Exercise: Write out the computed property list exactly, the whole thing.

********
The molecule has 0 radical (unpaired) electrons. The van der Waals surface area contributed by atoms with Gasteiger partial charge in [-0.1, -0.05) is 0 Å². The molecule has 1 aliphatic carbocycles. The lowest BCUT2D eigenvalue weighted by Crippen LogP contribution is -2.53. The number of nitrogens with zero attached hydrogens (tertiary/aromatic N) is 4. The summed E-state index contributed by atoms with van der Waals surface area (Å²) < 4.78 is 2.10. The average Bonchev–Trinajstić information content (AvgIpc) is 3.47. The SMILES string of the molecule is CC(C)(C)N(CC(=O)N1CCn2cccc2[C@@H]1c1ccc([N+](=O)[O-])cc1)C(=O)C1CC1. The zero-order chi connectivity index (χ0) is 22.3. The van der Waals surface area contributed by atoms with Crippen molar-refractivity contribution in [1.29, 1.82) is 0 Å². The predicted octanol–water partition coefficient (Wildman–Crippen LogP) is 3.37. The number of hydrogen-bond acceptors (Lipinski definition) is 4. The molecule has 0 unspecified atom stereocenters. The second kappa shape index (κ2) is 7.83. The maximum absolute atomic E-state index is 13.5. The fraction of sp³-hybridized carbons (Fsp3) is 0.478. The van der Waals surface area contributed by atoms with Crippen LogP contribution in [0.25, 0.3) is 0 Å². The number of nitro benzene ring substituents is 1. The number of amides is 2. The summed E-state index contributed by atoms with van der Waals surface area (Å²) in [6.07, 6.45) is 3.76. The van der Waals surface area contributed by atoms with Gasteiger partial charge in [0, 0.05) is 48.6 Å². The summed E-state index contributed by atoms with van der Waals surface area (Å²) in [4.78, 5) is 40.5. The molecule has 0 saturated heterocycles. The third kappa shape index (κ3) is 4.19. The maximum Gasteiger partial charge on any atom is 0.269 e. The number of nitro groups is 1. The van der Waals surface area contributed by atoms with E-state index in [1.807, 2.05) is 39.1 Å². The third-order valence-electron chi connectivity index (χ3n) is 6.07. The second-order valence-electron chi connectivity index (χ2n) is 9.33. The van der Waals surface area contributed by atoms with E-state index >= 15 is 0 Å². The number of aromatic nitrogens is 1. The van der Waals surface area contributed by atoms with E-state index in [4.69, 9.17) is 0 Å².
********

The molecule has 0 radical (unpaired) electrons. The van der Waals surface area contributed by atoms with Gasteiger partial charge in [-0.1, -0.05) is 0 Å². The molecule has 1 aliphatic carbocycles. The lowest BCUT2D eigenvalue weighted by Crippen LogP contribution is -2.53. The number of nitrogens with zero attached hydrogens (tertiary/aromatic N) is 4. The summed E-state index contributed by atoms with van der Waals surface area (Å²) < 4.78 is 2.10. The average Bonchev–Trinajstić information content (AvgIpc) is 3.47. The SMILES string of the molecule is CC(C)(C)N(CC(=O)N1CCn2cccc2[C@@H]1c1ccc([N+](=O)[O-])cc1)C(=O)C1CC1. The zero-order chi connectivity index (χ0) is 22.3. The van der Waals surface area contributed by atoms with Crippen molar-refractivity contribution in [1.29, 1.82) is 0 Å². The predicted octanol–water partition coefficient (Wildman–Crippen LogP) is 3.37. The number of hydrogen-bond acceptors (Lipinski definition) is 4. The molecule has 0 unspecified atom stereocenters. The second kappa shape index (κ2) is 7.83. The maximum absolute atomic E-state index is 13.5. The fraction of sp³-hybridized carbons (Fsp3) is 0.478. The van der Waals surface area contributed by atoms with Crippen LogP contribution in [0.25, 0.3) is 0 Å². The number of nitro benzene ring substituents is 1. The number of amides is 2. The summed E-state index contributed by atoms with van der Waals surface area (Å²) in [6.07, 6.45) is 3.76. The van der Waals surface area contributed by atoms with Gasteiger partial charge in [0, 0.05) is 48.6 Å². The summed E-state index contributed by atoms with van der Waals surface area (Å²) in [4.78, 5) is 40.5. The molecule has 0 saturated heterocycles. The third kappa shape index (κ3) is 4.19. The maximum Gasteiger partial charge on any atom is 0.269 e. The number of nitro groups is 1. The van der Waals surface area contributed by atoms with E-state index in [1.807, 2.05) is 39.1 Å². The third-order valence-electron chi connectivity index (χ3n) is 6.07. The second-order valence-electron chi connectivity index (χ2n) is 9.33. The van der Waals surface area contributed by atoms with E-state index >= 15 is 0 Å². The number of aromatic nitrogens is 1. The van der Waals surface area contributed by atoms with E-state index in [4.69, 9.17) is 0 Å².